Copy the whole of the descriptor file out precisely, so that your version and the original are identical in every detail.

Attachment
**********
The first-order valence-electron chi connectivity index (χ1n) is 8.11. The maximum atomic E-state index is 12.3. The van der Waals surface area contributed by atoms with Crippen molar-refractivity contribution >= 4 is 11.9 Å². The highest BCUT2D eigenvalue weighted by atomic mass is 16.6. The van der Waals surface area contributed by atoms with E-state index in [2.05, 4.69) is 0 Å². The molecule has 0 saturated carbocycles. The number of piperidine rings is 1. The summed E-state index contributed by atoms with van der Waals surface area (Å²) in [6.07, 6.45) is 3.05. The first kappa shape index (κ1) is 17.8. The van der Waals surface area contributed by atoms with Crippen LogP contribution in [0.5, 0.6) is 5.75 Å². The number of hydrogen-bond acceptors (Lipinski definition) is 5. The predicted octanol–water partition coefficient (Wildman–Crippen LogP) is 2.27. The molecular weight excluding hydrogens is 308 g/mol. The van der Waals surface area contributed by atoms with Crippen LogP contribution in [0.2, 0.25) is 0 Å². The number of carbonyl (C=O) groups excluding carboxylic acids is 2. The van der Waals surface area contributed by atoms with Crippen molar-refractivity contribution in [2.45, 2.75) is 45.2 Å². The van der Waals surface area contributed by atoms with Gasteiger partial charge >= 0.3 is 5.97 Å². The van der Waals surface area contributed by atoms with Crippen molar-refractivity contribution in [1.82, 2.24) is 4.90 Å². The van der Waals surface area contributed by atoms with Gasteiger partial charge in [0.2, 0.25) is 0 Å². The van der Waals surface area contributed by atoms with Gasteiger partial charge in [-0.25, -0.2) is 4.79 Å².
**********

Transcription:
The first-order valence-electron chi connectivity index (χ1n) is 8.11. The maximum atomic E-state index is 12.3. The van der Waals surface area contributed by atoms with Crippen molar-refractivity contribution >= 4 is 11.9 Å². The highest BCUT2D eigenvalue weighted by atomic mass is 16.6. The van der Waals surface area contributed by atoms with E-state index in [2.05, 4.69) is 0 Å². The molecule has 0 saturated carbocycles. The number of piperidine rings is 1. The summed E-state index contributed by atoms with van der Waals surface area (Å²) in [6.07, 6.45) is 3.05. The first kappa shape index (κ1) is 17.8. The van der Waals surface area contributed by atoms with Crippen LogP contribution in [0.5, 0.6) is 5.75 Å². The number of hydrogen-bond acceptors (Lipinski definition) is 5. The predicted octanol–water partition coefficient (Wildman–Crippen LogP) is 2.27. The molecular weight excluding hydrogens is 308 g/mol. The van der Waals surface area contributed by atoms with Crippen LogP contribution in [0.2, 0.25) is 0 Å². The number of carbonyl (C=O) groups excluding carboxylic acids is 2. The van der Waals surface area contributed by atoms with Crippen molar-refractivity contribution in [2.45, 2.75) is 45.2 Å². The van der Waals surface area contributed by atoms with Gasteiger partial charge >= 0.3 is 5.97 Å². The van der Waals surface area contributed by atoms with Crippen molar-refractivity contribution in [1.82, 2.24) is 4.90 Å². The van der Waals surface area contributed by atoms with Gasteiger partial charge in [0.2, 0.25) is 0 Å². The van der Waals surface area contributed by atoms with Gasteiger partial charge in [-0.25, -0.2) is 4.79 Å².